Our solar system might be hiding two more planets in the icy darkness beyond Pluto, according to a recent study conducted by a team of scientists in Spain and the UK. The scientists, whose work was published in the journal Monthly Notices of the Royal Astronomical Society Letters, came to the conclusion after studying the orbits of several “Extreme trans-Neptunian Objects (ETNOs),” which are cold, frigid bodies orbiting the sun in large, elliptical paths beyond Neptune.
After analyzing 13 of these objects, the researchers found that the orbits of these objects were different from those predicted by the accepted theory of how the solar system formed. According to the known theory, these objects should have an average distance of 150 Astronomical Units (1 AU is the distance from Earth to the sun, which is roughly 93 million miles), but the ETNOs were found to have widely-varying orbits, ranging from 150 AU to 525 AU, the researchers said, in a statement.
Based on these observations, the scientists speculated that there could be at least two undiscovered planets whose gravitational pull is affecting the orbits and the distribution of ETNOs.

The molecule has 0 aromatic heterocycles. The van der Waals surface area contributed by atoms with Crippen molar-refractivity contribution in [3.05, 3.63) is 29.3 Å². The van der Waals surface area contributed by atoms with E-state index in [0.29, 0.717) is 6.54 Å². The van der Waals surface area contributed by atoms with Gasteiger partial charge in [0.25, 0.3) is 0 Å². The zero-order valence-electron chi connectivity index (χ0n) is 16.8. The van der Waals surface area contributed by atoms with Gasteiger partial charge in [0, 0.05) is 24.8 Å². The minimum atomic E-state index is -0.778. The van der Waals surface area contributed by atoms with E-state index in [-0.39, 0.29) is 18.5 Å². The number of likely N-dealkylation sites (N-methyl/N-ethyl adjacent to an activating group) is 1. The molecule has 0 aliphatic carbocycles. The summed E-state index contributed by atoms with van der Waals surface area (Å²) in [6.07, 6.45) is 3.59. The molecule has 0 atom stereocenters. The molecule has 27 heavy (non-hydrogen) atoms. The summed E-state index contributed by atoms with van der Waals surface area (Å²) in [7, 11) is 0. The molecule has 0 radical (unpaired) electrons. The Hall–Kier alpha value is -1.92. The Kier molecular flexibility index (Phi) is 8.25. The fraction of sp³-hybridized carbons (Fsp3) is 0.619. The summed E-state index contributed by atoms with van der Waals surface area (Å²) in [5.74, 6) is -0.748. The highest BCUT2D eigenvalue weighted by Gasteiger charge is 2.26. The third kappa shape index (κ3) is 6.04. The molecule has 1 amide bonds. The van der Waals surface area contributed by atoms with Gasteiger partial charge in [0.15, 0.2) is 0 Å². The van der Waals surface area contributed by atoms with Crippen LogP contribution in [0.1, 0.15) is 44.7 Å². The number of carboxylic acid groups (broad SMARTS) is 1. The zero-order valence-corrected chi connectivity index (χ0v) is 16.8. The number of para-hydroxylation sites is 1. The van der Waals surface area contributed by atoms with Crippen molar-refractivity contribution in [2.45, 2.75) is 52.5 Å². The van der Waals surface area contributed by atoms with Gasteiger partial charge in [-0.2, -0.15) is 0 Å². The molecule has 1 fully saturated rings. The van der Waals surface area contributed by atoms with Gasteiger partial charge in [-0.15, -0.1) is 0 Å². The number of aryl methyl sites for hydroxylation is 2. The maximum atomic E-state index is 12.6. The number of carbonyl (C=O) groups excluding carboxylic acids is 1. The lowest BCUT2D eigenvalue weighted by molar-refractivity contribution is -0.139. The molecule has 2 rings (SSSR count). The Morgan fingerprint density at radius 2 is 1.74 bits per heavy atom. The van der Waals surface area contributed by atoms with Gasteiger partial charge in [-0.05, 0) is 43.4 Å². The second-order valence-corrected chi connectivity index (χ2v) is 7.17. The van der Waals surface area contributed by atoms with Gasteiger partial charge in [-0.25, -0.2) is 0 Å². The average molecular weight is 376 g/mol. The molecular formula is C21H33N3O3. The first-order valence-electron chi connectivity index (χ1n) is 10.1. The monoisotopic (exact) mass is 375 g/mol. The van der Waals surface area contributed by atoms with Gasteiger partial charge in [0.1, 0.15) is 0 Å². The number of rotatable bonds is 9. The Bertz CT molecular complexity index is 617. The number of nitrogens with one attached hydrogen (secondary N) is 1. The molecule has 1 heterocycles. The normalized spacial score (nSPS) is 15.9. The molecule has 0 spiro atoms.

“The exact number is uncertain, given that the data that we have is limited, but our calculations suggest that there are at least two planets, and probably more, within the confines of our solar system,” Carlos de la Fuente Marcos from the Complutense University of Madrid and the study's co-author, said in a statement. “If it is confirmed, our results may be truly revolutionary for astronomy."
However, the researchers added, even if there are undiscovered worlds beyond Pluto, detecting them using current instruments might be extremely difficult, if not downright impossible, because of their distance from Earth, according to media reports.